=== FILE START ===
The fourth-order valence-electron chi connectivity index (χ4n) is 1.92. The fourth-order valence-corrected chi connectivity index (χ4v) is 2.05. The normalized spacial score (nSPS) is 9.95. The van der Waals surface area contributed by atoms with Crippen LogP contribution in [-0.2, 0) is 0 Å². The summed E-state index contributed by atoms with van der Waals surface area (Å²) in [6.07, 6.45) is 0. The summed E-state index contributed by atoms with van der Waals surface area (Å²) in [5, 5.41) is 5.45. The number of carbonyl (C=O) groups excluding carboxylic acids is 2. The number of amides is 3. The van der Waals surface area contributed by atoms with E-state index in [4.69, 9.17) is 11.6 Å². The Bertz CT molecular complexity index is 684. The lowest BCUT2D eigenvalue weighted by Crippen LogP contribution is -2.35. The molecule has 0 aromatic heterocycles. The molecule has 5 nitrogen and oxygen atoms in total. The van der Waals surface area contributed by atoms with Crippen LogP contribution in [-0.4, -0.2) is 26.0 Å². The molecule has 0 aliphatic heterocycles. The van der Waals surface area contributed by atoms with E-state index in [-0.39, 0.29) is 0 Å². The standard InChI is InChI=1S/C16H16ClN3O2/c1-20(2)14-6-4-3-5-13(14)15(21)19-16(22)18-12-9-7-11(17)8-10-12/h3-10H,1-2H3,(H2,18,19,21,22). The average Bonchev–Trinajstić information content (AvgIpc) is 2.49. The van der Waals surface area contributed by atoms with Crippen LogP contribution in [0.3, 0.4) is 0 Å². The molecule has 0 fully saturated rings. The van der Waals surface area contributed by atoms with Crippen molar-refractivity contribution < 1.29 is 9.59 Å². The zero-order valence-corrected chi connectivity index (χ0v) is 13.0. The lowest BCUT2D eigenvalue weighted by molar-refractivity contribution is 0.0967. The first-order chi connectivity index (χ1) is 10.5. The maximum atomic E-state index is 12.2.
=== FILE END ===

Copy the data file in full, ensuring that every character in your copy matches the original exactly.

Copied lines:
The fourth-order valence-electron chi connectivity index (χ4n) is 1.92. The fourth-order valence-corrected chi connectivity index (χ4v) is 2.05. The normalized spacial score (nSPS) is 9.95. The van der Waals surface area contributed by atoms with Crippen LogP contribution in [-0.2, 0) is 0 Å². The summed E-state index contributed by atoms with van der Waals surface area (Å²) in [6.07, 6.45) is 0. The summed E-state index contributed by atoms with van der Waals surface area (Å²) in [5, 5.41) is 5.45. The number of carbonyl (C=O) groups excluding carboxylic acids is 2. The number of amides is 3. The van der Waals surface area contributed by atoms with E-state index in [4.69, 9.17) is 11.6 Å². The Bertz CT molecular complexity index is 684. The lowest BCUT2D eigenvalue weighted by Crippen LogP contribution is -2.35. The molecule has 0 aromatic heterocycles. The molecule has 5 nitrogen and oxygen atoms in total. The van der Waals surface area contributed by atoms with Crippen LogP contribution in [-0.4, -0.2) is 26.0 Å². The molecule has 0 aliphatic heterocycles. The van der Waals surface area contributed by atoms with E-state index in [-0.39, 0.29) is 0 Å². The standard InChI is InChI=1S/C16H16ClN3O2/c1-20(2)14-6-4-3-5-13(14)15(21)19-16(22)18-12-9-7-11(17)8-10-12/h3-10H,1-2H3,(H2,18,19,21,22). The average Bonchev–Trinajstić information content (AvgIpc) is 2.49. The van der Waals surface area contributed by atoms with Crippen LogP contribution in [0.3, 0.4) is 0 Å². The molecule has 0 fully saturated rings. The van der Waals surface area contributed by atoms with Crippen molar-refractivity contribution < 1.29 is 9.59 Å². The zero-order valence-corrected chi connectivity index (χ0v) is 13.0. The lowest BCUT2D eigenvalue weighted by molar-refractivity contribution is 0.0967. The first-order chi connectivity index (χ1) is 10.5. The maximum atomic E-state index is 12.2.